This week we are doing the “Choose Respect” initiative at several youth serving agencies. One of the plays (activities) we do is called “What Role Will You Choose?” This activity looks in to how stringent gender roles can be harmful and promote unhealthy attitudes, disrespect, and violence.
So what do I mean by Gender Roles?
A gender role is a term used in the social sciences and humanities to denote a set of behavioral norms that accompany a given gendered status (also called a gendered identity) in a given social group or system. Gender is one component of the gender/sex system, which refers to “the set of arrangements by which a society transforms biological sexuality into products of human activity, and in which these transformed needs are satisfied” (Reiter 1975: 159). Every known society has a gender/sex system, although the components and workings of this system vary widely from society to society. (Wikepedia)
And the problem?
From the get go, boys and girls are treated differently by almost everyone. They learn the differences between boys and girls, women and men and the expectations of both. This happens in every culture all around the world. While gender roles themselves are just a part of life. Stringent adherence to strict gender roles is not.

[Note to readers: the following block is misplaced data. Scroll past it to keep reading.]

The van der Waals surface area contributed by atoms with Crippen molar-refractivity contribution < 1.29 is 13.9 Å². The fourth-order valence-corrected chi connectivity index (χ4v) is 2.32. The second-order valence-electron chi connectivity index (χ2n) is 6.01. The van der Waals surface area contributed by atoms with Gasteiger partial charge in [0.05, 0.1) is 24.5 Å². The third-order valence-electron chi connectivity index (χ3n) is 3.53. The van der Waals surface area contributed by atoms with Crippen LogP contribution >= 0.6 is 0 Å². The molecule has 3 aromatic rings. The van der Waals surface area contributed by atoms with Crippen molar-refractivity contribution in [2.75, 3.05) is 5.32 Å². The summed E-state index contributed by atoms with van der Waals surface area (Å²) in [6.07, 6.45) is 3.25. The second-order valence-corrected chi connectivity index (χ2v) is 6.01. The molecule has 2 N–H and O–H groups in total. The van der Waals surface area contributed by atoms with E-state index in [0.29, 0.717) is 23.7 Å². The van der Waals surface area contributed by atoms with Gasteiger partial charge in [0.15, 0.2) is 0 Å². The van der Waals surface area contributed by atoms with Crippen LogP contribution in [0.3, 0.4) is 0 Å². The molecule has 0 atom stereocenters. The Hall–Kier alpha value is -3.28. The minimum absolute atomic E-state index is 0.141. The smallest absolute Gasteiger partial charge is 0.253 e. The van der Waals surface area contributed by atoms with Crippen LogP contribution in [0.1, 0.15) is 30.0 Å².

Children start facing norms that define “masculine” and “feminine” from an early age. Act like a man! Act like a lady! Boys are told not to cry, not to fear, not to be forgiving and instead to be assertive, and strong. Girls on the other hand are asked not to be demanding, to be forgiving and accommodating ,“ladylike” and social, girls are allowed to be overly emotional and in constant need of rescue. We also go so far as to assume what each sex is supposed to enjoy. Boys like sports and cars and construction, they do better at math and science, they like dogs. Girls like baking and Barbies, shopping and poetry, girls are not supposed to go flashing their brain around, but if they do it had better be a subject like art or language. Girls like cats. (Only) Boys are perpetrators and (only) girls are victims.
See my issue?
Everyone is supposed to “act like” something, not just be who they are. Boys have to stuff their emotions and girls’ emotions are negated. Personal preferences, abilities, talents, and characteristics are masked. Boys are aggressors, girls are victims.
So what do we tell the kids?
To be themselves! To see others for who, not what, they are. Look for the characteristics of friends and dating partners, don’t just assume you know who they are based on their sex. Also, they must look at themselves. Are there characteristics they project, not because of how they feel, but because of gender roles? Do they feel like they can act out because of their sex? Do they feel they must hide attributes because of their sex? Are they the stereotype? Should they stereotype? What other stereotypes do we use?